Then, as now, many of Chamberlain’s conservatives opposed appeasement, none more so than Churchill. “Thou art weighed in the balance, and found wanting… This is only the beginning of the reckoning,” he said in the House of Commons, attacking on his own government. A veteran of the Great War, Churchill knew that only defiant strength would stop an aggressor. Boris Johnson, his biographer, apparently does not. Presently, Churchill’s role is reprised by Tobias Ellwood MP, a veteran himself, who has castigated Johnson and led the call for a no-fly zone, a measure to protect civilians and force Russia to cease and desist.
The typical response, in which Johnson joins, is that a no-fly zone (which NATO aircraft would have to enforce) runs the risk of direct hostilities with Russia, which could lead to a nuclear exchange. For all the gravity of this apocalyptic objection, it defies the logic of nuclear deterrence. Equal possession of nuclear weapons is precisely what prevents the other side from launching theirs; the fear of mutual destruction keeps the peace. Unlike North Korea, Russia is not a “rogue state.” It is a mature state with a 70-year history of deterrence, and is unwilling to risk total destruction over Ukraine. Indeed, when Russia put its nuclear forces on “high alert” last month in response to Western sanctions, Johnson’s government brushed it off as a “distraction.” Any Russian bluster about nuclear war over a no-fly zone is no different.
Moreover, as experience has shown, Russia is prone to halting when checked by NATO force. In 2015, NATO state Turkey shot down a Russian jet that deliberately violated its airspace during operations in Syria, killing the pilot. It faced neither nuclear attacks nor any violations of its airspace by Russia thereafter. Against this precedent, to suggest that a no-fly zone over Ukraine would escalate into full war, much less a nuclear war, is absurd. It lends credence to the idea that Britain is afraid, which only boosts Russia’s audacity to continue. Whereas Churchill’s attitude was to “never give in… never yield to force, never yield to the apparently overwhelming might of the enemy,” Johnson has yielded at the first threat. Now, no relief aid or military hardware can regain Britain’s credibility. It has been sold out to fear.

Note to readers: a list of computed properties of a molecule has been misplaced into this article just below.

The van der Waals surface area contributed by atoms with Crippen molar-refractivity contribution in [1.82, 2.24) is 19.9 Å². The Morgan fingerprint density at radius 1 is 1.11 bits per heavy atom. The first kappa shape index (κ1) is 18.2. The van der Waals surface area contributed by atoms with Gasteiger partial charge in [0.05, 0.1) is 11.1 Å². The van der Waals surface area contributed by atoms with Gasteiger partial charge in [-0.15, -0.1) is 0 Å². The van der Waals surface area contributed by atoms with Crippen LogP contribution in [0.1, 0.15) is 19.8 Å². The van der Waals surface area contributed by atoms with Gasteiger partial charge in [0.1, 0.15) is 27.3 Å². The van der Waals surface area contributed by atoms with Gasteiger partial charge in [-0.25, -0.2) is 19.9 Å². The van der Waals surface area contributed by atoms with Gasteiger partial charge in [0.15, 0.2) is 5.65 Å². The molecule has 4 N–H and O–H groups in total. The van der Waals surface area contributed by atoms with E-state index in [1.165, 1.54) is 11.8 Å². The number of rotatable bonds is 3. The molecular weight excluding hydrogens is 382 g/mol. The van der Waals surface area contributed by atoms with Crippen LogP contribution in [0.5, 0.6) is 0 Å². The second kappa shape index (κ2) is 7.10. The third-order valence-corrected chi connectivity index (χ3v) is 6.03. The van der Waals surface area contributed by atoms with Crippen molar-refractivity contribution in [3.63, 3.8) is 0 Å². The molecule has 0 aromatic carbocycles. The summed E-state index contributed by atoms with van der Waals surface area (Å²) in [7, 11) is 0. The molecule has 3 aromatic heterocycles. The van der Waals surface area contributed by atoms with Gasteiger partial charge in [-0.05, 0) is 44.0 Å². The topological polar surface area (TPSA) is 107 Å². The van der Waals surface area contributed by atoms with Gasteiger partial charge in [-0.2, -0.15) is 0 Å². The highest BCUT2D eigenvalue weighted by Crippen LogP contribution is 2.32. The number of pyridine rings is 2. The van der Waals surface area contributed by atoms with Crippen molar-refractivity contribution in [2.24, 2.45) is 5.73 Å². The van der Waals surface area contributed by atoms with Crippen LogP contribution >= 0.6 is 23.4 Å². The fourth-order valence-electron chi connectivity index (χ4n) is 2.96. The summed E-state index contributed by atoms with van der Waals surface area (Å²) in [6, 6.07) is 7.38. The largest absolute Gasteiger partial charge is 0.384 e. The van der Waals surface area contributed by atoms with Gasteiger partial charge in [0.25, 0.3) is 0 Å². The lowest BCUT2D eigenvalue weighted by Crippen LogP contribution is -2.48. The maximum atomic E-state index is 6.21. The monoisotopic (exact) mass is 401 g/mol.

History is remarkable for the dramatic contrasts of its moments. The Titanic sinks on its maiden voyage, Kennedy is killed at the height of his presidency, a new decade begins with a worldwide pandemic, a new millennium begins with terror on 9/11. Such oscillations on the world stage mirror the men who are its players. From Buchanan to Lincoln and Chamberlain to Churchill the character of our leaders often swings successively between the terrible and the terrific. In this last dyad, the judgment of Boris Johnson hangs in the balance. This war in Europe is his defining moment. Will he rise to the occasion and save Europe from a new Iron Curtain? Or will he embrace appeasement, and postpone the confrontation of Russia to a future disadvantage. Both are pathways paved by history. For Johnson, the juncture is decisive. He must make it his “finest hour,” swiftly, or “in the name of God, go.”
Image: Donald Sheridan